There were several FES U watches in the window of a backstreet Akihabara store, and what really stood out was the price. It was the cheaper version with mineral glass rather than sapphire, but the 19,000 yen price converts over to $175 or 135 British pounds, considerably less than the retail price of 440 pounds in the U.K., or about $570.

A comparative bargain price for the quirky, unusual watch, and answer me this: when was the last time you saw someone wearing one?

Infobar XV

Image used with permission by copyright holder

I was on the lookout for the Infobar A03 touchscreen phone, but couldn’t find one in the many used phone stores in Akihabara, at least in my two hour search. I did find a few of these beauties though — the Infobar XV. It’s actually quite new, having only been released in 2018; but it (along with all Infobar phones) is exclusive to Japan.

Image used with permission by copyright holder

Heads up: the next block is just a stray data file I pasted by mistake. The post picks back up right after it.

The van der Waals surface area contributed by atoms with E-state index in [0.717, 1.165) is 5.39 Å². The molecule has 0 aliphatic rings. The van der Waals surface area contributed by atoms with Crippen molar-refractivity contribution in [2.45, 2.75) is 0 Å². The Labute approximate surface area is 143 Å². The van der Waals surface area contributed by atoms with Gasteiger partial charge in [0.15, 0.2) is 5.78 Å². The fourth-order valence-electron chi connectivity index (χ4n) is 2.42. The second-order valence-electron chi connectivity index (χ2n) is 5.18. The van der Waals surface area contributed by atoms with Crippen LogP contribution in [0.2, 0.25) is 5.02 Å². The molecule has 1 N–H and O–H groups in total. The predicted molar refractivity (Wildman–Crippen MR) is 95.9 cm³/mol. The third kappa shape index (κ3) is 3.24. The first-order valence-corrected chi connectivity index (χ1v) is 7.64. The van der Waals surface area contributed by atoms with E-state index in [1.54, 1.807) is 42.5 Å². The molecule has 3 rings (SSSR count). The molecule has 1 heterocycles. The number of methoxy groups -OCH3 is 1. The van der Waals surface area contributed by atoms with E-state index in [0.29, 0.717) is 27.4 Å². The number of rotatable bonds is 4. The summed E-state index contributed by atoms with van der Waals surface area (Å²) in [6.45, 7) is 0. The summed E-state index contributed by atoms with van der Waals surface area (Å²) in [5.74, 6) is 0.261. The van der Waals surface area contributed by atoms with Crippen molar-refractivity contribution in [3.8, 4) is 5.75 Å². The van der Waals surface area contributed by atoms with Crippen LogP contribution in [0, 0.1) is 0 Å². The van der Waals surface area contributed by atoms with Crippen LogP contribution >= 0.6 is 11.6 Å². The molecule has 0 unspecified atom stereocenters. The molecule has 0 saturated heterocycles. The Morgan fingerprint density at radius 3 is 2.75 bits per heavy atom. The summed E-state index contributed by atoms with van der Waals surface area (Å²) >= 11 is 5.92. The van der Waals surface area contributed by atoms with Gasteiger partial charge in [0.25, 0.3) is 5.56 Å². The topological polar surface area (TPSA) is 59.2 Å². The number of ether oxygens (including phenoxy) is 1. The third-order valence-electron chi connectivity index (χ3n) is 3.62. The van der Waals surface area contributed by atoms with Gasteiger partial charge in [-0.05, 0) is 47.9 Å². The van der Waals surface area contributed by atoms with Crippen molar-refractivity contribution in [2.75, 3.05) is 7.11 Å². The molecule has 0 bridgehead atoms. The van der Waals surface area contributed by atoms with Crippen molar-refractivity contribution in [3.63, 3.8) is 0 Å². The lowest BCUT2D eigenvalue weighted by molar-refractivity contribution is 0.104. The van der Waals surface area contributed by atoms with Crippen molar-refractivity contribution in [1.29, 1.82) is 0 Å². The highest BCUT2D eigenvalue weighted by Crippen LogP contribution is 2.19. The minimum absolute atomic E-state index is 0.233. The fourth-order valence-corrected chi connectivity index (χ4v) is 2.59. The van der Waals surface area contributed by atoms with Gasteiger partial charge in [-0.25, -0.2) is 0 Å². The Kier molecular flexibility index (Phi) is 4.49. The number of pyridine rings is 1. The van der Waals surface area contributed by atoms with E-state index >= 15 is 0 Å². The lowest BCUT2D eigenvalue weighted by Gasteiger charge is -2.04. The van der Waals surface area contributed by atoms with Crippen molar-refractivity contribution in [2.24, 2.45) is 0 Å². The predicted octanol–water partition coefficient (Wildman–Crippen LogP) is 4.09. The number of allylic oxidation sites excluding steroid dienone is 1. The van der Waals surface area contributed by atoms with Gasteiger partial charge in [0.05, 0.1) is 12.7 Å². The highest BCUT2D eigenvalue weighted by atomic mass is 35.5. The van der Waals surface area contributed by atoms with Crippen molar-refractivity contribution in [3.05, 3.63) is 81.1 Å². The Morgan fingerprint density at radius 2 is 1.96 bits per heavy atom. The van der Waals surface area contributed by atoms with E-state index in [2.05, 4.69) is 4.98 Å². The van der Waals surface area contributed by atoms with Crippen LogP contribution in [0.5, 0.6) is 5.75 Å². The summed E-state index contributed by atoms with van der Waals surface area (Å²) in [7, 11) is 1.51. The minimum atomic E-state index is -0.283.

It’s a real stunner, and in these times of minimalist phones like the Punkt MP02 it’s still on-trend. It has Android installed, but with limited functionality so it only runs the most essential apps. The 3.1-inch screen has a 480 x 800 pixel resolution, and there’s an 8-megapixel camera on the back. However, since it’s a Japan-only phone, it’s unlikely to have the right bands for use internationally, so it may just be a design curio rather than a useable phone.

I found two of the three colors made, and each cost 24,800 yen. That’s about $228, or 175 British pounds.

RoBoHon

Image used with permission by copyright holder

Finally, and probably the most extravagant souvenir most would ever buy, it’s RoBoHon. Sharp’s robot phone is too adorable for words, and the only product I asked to take photos of when he came out of the cabinet; but as with most Japanese stores it wasn’t allowed. RoBoHon has a 2-inch screen on his back, and a projector in his head, plus a Snapdragon 400 processor, 2GB of RAM, and Android 5.0 Lollipop onboard.